Last report, I explained that the immune system is the body’s defense mechanism. When the defense mechanism is weakened, a disease or medical condition is the result. The hard part of understanding the function of this complex mechanism is trying to differentiate between the different components of the system. The components are white blood cells that are given different names for performing different functions. The following are examples of the different names and the functions they provide:
- T lymphocytes– switches various aspects of the system on and off.
- B cells– manufactures antibodies
- Phagocytes– the scavengers
- Macrophage cells- eats the debris in tissue and blood and alerts certain T cells to the presence of antigens.
- Mast cells– release histamine in the bloodstream.
- Killer and helper T cells- they zero in on cells infected by antigens.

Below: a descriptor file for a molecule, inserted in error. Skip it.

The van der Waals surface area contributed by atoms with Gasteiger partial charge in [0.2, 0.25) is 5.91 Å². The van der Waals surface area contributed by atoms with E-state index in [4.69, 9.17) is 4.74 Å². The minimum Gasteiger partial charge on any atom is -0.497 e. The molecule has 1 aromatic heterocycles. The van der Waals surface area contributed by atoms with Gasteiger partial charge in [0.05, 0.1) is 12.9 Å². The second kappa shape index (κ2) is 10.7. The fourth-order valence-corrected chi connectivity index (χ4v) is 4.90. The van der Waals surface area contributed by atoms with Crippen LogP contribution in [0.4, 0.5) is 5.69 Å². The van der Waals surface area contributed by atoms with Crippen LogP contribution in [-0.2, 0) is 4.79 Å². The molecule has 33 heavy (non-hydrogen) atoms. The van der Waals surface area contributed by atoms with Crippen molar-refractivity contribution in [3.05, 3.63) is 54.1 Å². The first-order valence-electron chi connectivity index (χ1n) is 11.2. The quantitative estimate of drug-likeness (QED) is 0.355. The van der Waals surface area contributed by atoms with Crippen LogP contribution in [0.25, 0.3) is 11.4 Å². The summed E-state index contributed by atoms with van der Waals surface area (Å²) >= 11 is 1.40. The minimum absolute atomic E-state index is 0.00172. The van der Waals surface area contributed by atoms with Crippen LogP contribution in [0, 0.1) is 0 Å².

The whole purpose of all these different defense components is to offer the body a defense mechanism. It is a very complex working mechanism that sometimes fails and the result is having these cells attack the body’s own tissues and cells instead of foreign cells. This is called an autoimmune response, or an autoimmune disease.
The animals body is under constant attack from pathogens or disease carrying parasites. The skin and coat offers the first level of protection by preventing the pathogens from entering the body. The secret to the immune system’s success is an elaborate and dynamic communication network and memory system. Millions of cells of different types pass information back and forth like a swarm of bees. Antibodies which are the bodies infection fighters, remember foreign invaders and can stop a repeat invasion. Once developed, an immunity can last for a lifetime.
The goal is for the balanced immune system to distinguish between friend and foe and only attack foreign invaders, avoiding the bodies own tissues. The intricacy of the immune system’s functioning are far beyond the scope of this blog. Suffice it to say that the immune system is designed to resist infection and functions to respond to pathogens.
That is the easiest explanation I can give for it’s function.
posted by Rob Mueller